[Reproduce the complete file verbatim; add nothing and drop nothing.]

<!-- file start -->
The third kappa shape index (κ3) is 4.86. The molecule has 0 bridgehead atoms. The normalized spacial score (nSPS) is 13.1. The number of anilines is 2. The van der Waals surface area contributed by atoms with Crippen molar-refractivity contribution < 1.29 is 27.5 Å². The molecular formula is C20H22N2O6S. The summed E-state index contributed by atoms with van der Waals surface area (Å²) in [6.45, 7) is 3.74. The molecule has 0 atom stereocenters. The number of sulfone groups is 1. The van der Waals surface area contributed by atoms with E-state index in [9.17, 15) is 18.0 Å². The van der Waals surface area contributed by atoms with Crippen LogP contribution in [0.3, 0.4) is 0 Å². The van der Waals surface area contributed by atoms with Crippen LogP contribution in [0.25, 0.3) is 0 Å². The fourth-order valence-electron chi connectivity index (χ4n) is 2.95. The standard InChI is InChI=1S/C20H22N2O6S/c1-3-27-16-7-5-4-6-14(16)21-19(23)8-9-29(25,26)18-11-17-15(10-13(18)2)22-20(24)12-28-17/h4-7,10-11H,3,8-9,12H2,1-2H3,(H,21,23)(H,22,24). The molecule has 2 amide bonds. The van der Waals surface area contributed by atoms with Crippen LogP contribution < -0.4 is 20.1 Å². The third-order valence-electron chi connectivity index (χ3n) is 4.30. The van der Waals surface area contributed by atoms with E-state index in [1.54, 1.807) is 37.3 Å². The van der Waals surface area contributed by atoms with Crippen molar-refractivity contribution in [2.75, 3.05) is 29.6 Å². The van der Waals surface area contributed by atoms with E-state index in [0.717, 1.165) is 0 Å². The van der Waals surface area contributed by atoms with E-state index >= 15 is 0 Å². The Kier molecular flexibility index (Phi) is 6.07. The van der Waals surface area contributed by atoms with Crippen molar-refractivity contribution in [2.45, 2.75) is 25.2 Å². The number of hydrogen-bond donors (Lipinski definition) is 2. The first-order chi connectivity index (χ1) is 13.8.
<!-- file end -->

The third kappa shape index (κ3) is 4.86. The molecule has 0 bridgehead atoms. The normalized spacial score (nSPS) is 13.1. The number of anilines is 2. The van der Waals surface area contributed by atoms with Crippen molar-refractivity contribution < 1.29 is 27.5 Å². The molecular formula is C20H22N2O6S. The summed E-state index contributed by atoms with van der Waals surface area (Å²) in [6.45, 7) is 3.74. The molecule has 0 atom stereocenters. The number of sulfone groups is 1. The van der Waals surface area contributed by atoms with E-state index in [9.17, 15) is 18.0 Å². The van der Waals surface area contributed by atoms with Crippen LogP contribution in [0.3, 0.4) is 0 Å². The van der Waals surface area contributed by atoms with Crippen LogP contribution in [0.25, 0.3) is 0 Å². The fourth-order valence-electron chi connectivity index (χ4n) is 2.95. The standard InChI is InChI=1S/C20H22N2O6S/c1-3-27-16-7-5-4-6-14(16)21-19(23)8-9-29(25,26)18-11-17-15(10-13(18)2)22-20(24)12-28-17/h4-7,10-11H,3,8-9,12H2,1-2H3,(H,21,23)(H,22,24). The molecule has 2 amide bonds. The van der Waals surface area contributed by atoms with Crippen LogP contribution < -0.4 is 20.1 Å². The third-order valence-electron chi connectivity index (χ3n) is 4.30. The van der Waals surface area contributed by atoms with E-state index in [1.54, 1.807) is 37.3 Å². The van der Waals surface area contributed by atoms with Crippen molar-refractivity contribution in [2.75, 3.05) is 29.6 Å². The van der Waals surface area contributed by atoms with E-state index in [0.717, 1.165) is 0 Å². The van der Waals surface area contributed by atoms with E-state index >= 15 is 0 Å². The Kier molecular flexibility index (Phi) is 6.07. The van der Waals surface area contributed by atoms with Crippen molar-refractivity contribution in [2.45, 2.75) is 25.2 Å². The number of hydrogen-bond donors (Lipinski definition) is 2. The first-order chi connectivity index (χ1) is 13.8.